JOSH PIETSCH: So before we wrap this up, just from each of you guys, want (to give) just a little key to the game topped off with a score prediction for Saturday.

LAWRENCE PRICE:  Rushing on offense and defense for Northwestern. Rushing the ball, you need to get the run game going. You need to get Evan Hull, Andrew Clair, Anthony Tyus III  going. One of the three needs to get going if you want your offense to run smoothly. We’re not sure of course who’s going to be at quarterback, but if you can get the run game going, then you’ll be in a good spot. But Northwestern ranks last in run defense. When Illinois’ been able to run, when they win, they run the ball very, very well. It’s really going to come down to if Northwestern can stop the run. If they can stop the run, they have a good chance of pulling out the big victory and the trophy. But if you can’t, I think the run game in any type of way is going to be very important in this matchup. 

JACKSON JANES: Like Lawrence, I think the run game is going to be the name of the game. I just don’t see the offense being anywhere near competent if the run game isn’t 100%. I mean, like we saw over the last couple of games, Brandon Peters can kind of throw the ball a few times. I wouldn’t say I would rely on him to lead an offense for the entirety of a game. But I mean, his ability to just throw the ball, even if it’s just 10 times per game, is going to be the difference. If I had to make the score prediction, I’d say 17-14 Illinois. I think it’s going to be low scoring and it’s going to be ugly. 

DREW SCHOTT:  I completely agree with you both. I think the key is going to be Northwestern’s rush defense. Well, one of the keys is going to be Northwestern’s rush defense stopping the Fighting Illini rushing attack led by Chase Brown, who currently is not more than 900 yards on the season. Northwestern getting pressure on quarterback Brandon Peters is going to be the key. Adetomiwa Adebawore, Northwestern’s top defensive lineman, has had a stellar season. The linebacking corps, I think Chris Bergen with the season he’s had, what he’s meant to this program, this game is going to mean a lot to him. I think Northwestern’s defense, with all the struggles that they’ve had this year, giving up the most yards under the Fitzgerald era in Nebraska, giving up the big second half outburst to Michigan, giving up 35 points to Wisconsin, I think they’re looking for a statement performance. And I think they’re going to need one to kind of end this season on a high note if they want to get that fourth win and that meaningful fourth win against their rival. And I think that’s going to work because as we saw last year, having a top 10 scoring defense in 2020, if the defense plays at a high level that will affect how the offense runs and I think Northwestern’s defense, as a send off to some of  the players who have been part of this program for so long, like Bergin, like defensive lineman Joe Spivak. I think this is going to be a game in which they look to show that this defense is definitely not out for the count and they’re going to hopefully use that game to rebound for the 2022 season.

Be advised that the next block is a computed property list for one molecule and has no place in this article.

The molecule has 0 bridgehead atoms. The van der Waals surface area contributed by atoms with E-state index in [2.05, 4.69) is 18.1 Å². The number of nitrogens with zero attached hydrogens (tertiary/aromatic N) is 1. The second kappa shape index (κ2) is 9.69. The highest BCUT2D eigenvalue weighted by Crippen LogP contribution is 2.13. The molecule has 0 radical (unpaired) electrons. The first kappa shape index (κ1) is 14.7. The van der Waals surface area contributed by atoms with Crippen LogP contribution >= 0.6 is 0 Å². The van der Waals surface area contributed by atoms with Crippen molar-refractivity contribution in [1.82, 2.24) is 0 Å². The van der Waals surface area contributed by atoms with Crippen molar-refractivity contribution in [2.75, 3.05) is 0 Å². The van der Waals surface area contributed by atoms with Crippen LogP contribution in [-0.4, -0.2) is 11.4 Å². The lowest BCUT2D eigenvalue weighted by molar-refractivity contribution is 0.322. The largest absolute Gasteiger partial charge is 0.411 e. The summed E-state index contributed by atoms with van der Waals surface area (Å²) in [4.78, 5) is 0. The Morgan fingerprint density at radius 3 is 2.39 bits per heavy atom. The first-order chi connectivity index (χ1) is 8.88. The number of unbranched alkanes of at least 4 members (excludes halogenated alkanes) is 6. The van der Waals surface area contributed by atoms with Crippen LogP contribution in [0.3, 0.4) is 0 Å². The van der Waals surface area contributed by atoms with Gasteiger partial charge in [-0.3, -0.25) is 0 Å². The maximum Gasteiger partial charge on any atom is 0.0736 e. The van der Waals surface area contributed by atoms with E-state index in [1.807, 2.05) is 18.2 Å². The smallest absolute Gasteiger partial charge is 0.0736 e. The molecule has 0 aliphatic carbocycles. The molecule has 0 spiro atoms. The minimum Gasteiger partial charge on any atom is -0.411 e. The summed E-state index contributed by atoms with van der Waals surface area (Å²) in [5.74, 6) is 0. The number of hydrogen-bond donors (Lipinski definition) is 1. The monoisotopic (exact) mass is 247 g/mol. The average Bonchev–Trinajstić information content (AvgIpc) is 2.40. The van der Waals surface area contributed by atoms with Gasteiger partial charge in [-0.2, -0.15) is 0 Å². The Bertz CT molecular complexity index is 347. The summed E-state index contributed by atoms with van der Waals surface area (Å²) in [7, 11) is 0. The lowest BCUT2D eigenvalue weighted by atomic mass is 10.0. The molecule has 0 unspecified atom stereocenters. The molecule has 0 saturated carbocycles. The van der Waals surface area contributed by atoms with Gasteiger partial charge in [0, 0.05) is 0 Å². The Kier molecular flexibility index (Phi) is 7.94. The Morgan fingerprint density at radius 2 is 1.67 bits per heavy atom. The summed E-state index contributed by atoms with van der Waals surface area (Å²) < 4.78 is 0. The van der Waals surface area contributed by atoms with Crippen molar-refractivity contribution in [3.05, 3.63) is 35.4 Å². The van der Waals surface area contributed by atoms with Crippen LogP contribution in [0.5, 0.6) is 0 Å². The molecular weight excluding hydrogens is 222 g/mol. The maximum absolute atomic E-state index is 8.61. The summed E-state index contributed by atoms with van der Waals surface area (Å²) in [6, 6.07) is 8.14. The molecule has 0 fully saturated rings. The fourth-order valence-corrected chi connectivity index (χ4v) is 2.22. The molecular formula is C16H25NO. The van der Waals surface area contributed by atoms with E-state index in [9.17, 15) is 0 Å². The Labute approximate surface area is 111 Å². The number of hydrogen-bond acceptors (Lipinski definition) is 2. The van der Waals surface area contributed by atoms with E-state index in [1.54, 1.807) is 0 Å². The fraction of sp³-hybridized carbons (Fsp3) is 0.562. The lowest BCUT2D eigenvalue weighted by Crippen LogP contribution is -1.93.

JOSH PIETSCH: Yeah, I’m with you guys. Like, to say it a little bit more specifically, I think the key is going to be Illinois’ offensive line and Northwestern’s defensive line. Because if Illinois’ offensive line isn’t going to be able to hold Northwestern, the run game won’t do well and the pass game, which has potential as we’ve seen throughout the last couple games for Illinois. If that gets stopped, Illinois’ not winning this game because Brandon Peters threw for above 200-odd yards for only the sixth time in his career. He did that last week. So if Illinois can get some good blocking in on a good Northwestern defensive line, in my opinion, and Brandon Peters throws the ball effectively and the run game does their thing, I think Illinois should win. But I think Northwestern has a good defense. I think Pat Fitzgerald is gonna have his team as prepared as ever, and I think it’s gonna be really close. I am probably taking Illinois. I’m going to go 21-17 Illinois.

DREW SCHOTT: I’m actually going to go with 20-17 Northwestern. I’m going to go with one of the closest Land of Lincoln games in a little while.

LAWRENCE PRICE: I’m gonna go 17-14 Illinois. I, honestly, a few weeks ago I said Northwestern and I could see Northwestern winning this game. I think it’s going to be a really close matchup but I think that if Illinois’ run game gets going like we’ve seen before, I haven’t seen Northwestern defense put up 60 minutes of consistent play since Rutgers on defense. So, I think it’s possible, but I’m just going to go with Illinois here.

JOSH PIETSCH: Alright, so our consensus is Illinois. I guess we’ll see what happens, but that’s all the time we have today. Drew, Jackson, Lawrence, really appreciate you guys being on here and to our audience, thank you for tuning in to this joint episode of Cats Corner and the Daily Illini sports podcast. 

DREW SCHOTT: From The Daily Northwestern, I’m Drew Schott. Thanks for listening to this episode of Cats Corner. This episode was reported by me, Drew Schott, Lawrence Price, Sammi Boas, Jackson Janes and Josh Pietsch. This episode was produced by Sammi Boas. The audio editor of The Daily Northwestern is Jordan Mangi. The digital managing editors are Alex Chun and Sammi Boas. The editor in chief is Isabelle Sarraf. You can listen to The Daily’s podcasts on SoundCloud, Spotify and Apple Music.